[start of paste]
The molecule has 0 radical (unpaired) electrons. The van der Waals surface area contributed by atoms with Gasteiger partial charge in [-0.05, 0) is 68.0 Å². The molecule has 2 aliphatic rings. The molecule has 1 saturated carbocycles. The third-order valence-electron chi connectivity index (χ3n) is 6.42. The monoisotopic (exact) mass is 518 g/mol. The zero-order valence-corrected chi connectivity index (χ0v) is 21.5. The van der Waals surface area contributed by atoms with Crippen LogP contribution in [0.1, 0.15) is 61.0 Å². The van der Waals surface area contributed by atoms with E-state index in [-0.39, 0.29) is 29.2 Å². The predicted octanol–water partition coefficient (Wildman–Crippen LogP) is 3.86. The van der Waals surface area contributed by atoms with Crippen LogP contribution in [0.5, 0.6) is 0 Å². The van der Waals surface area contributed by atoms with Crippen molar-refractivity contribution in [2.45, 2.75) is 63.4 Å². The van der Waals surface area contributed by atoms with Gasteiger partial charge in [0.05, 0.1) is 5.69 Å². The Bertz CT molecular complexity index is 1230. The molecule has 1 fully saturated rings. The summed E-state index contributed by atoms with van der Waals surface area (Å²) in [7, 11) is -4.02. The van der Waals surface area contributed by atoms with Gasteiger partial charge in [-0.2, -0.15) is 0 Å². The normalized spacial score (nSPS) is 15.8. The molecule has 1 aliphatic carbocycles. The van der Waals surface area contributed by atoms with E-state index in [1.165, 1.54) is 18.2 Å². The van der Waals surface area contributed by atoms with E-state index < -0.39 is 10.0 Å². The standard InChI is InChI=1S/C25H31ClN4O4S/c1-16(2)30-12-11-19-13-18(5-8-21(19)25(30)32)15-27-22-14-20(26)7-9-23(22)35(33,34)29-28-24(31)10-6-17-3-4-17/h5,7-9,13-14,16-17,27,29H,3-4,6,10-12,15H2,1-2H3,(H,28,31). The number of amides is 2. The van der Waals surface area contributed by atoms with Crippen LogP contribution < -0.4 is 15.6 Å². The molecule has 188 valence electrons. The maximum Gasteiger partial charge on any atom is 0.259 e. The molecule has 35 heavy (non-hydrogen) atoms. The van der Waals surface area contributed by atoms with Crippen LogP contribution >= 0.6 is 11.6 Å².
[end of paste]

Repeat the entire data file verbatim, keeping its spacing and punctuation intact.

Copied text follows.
The molecule has 0 radical (unpaired) electrons. The van der Waals surface area contributed by atoms with Gasteiger partial charge in [-0.05, 0) is 68.0 Å². The molecule has 2 aliphatic rings. The molecule has 1 saturated carbocycles. The third-order valence-electron chi connectivity index (χ3n) is 6.42. The monoisotopic (exact) mass is 518 g/mol. The zero-order valence-corrected chi connectivity index (χ0v) is 21.5. The van der Waals surface area contributed by atoms with Crippen LogP contribution in [0.1, 0.15) is 61.0 Å². The van der Waals surface area contributed by atoms with E-state index in [-0.39, 0.29) is 29.2 Å². The predicted octanol–water partition coefficient (Wildman–Crippen LogP) is 3.86. The van der Waals surface area contributed by atoms with Crippen LogP contribution in [0.5, 0.6) is 0 Å². The van der Waals surface area contributed by atoms with Crippen molar-refractivity contribution in [2.45, 2.75) is 63.4 Å². The van der Waals surface area contributed by atoms with Gasteiger partial charge in [0.05, 0.1) is 5.69 Å². The Bertz CT molecular complexity index is 1230. The molecule has 1 fully saturated rings. The summed E-state index contributed by atoms with van der Waals surface area (Å²) in [7, 11) is -4.02. The van der Waals surface area contributed by atoms with Gasteiger partial charge in [-0.2, -0.15) is 0 Å². The normalized spacial score (nSPS) is 15.8. The molecule has 1 aliphatic carbocycles. The van der Waals surface area contributed by atoms with E-state index in [1.165, 1.54) is 18.2 Å². The van der Waals surface area contributed by atoms with E-state index < -0.39 is 10.0 Å². The standard InChI is InChI=1S/C25H31ClN4O4S/c1-16(2)30-12-11-19-13-18(5-8-21(19)25(30)32)15-27-22-14-20(26)7-9-23(22)35(33,34)29-28-24(31)10-6-17-3-4-17/h5,7-9,13-14,16-17,27,29H,3-4,6,10-12,15H2,1-2H3,(H,28,31). The number of amides is 2. The van der Waals surface area contributed by atoms with Crippen LogP contribution < -0.4 is 15.6 Å². The molecule has 188 valence electrons. The maximum Gasteiger partial charge on any atom is 0.259 e. The molecule has 35 heavy (non-hydrogen) atoms. The van der Waals surface area contributed by atoms with Crippen LogP contribution >= 0.6 is 11.6 Å².